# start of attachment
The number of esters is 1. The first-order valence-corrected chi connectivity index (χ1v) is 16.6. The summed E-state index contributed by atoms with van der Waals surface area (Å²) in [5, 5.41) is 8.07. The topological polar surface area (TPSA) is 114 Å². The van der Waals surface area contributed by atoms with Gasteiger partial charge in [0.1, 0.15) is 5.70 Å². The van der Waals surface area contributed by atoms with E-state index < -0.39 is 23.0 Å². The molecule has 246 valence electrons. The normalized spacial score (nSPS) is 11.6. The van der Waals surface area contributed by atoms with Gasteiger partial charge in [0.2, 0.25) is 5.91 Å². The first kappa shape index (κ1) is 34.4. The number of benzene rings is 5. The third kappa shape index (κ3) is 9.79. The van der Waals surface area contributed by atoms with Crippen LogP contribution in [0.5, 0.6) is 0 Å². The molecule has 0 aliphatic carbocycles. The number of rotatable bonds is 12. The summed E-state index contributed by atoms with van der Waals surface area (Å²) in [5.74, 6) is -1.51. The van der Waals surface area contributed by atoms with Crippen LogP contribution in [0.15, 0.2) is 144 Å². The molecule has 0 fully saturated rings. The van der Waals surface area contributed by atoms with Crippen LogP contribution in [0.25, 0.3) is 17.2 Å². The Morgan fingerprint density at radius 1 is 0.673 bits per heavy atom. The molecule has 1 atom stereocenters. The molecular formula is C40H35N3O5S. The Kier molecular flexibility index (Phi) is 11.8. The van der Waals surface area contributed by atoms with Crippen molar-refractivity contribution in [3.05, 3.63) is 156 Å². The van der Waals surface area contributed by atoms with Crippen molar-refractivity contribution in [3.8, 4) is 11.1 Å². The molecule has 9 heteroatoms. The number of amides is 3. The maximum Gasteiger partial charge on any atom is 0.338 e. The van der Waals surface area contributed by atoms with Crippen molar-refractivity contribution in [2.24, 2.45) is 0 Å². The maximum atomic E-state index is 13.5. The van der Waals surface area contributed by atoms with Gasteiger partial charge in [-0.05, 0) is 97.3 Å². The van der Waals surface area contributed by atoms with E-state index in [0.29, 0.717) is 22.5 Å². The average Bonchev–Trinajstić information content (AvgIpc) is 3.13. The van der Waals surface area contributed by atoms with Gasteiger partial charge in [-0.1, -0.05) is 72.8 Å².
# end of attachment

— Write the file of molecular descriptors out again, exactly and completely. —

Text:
The number of esters is 1. The first-order valence-corrected chi connectivity index (χ1v) is 16.6. The summed E-state index contributed by atoms with van der Waals surface area (Å²) in [5, 5.41) is 8.07. The topological polar surface area (TPSA) is 114 Å². The van der Waals surface area contributed by atoms with Gasteiger partial charge in [0.1, 0.15) is 5.70 Å². The van der Waals surface area contributed by atoms with E-state index < -0.39 is 23.0 Å². The molecule has 246 valence electrons. The normalized spacial score (nSPS) is 11.6. The van der Waals surface area contributed by atoms with Gasteiger partial charge in [0.2, 0.25) is 5.91 Å². The first kappa shape index (κ1) is 34.4. The number of benzene rings is 5. The third kappa shape index (κ3) is 9.79. The van der Waals surface area contributed by atoms with Crippen LogP contribution in [0.5, 0.6) is 0 Å². The molecule has 0 aliphatic carbocycles. The number of rotatable bonds is 12. The summed E-state index contributed by atoms with van der Waals surface area (Å²) in [5.74, 6) is -1.51. The van der Waals surface area contributed by atoms with Crippen LogP contribution in [0.15, 0.2) is 144 Å². The molecule has 0 fully saturated rings. The van der Waals surface area contributed by atoms with Crippen LogP contribution in [0.25, 0.3) is 17.2 Å². The Morgan fingerprint density at radius 1 is 0.673 bits per heavy atom. The molecule has 1 atom stereocenters. The molecular formula is C40H35N3O5S. The Kier molecular flexibility index (Phi) is 11.8. The van der Waals surface area contributed by atoms with Crippen molar-refractivity contribution in [3.05, 3.63) is 156 Å². The van der Waals surface area contributed by atoms with Crippen molar-refractivity contribution in [3.8, 4) is 11.1 Å². The molecule has 9 heteroatoms. The number of amides is 3. The maximum Gasteiger partial charge on any atom is 0.338 e. The van der Waals surface area contributed by atoms with Crippen molar-refractivity contribution in [2.24, 2.45) is 0 Å². The maximum atomic E-state index is 13.5. The van der Waals surface area contributed by atoms with Gasteiger partial charge in [-0.05, 0) is 97.3 Å². The van der Waals surface area contributed by atoms with E-state index in [0.29, 0.717) is 22.5 Å². The average Bonchev–Trinajstić information content (AvgIpc) is 3.13. The van der Waals surface area contributed by atoms with Gasteiger partial charge in [-0.1, -0.05) is 72.8 Å².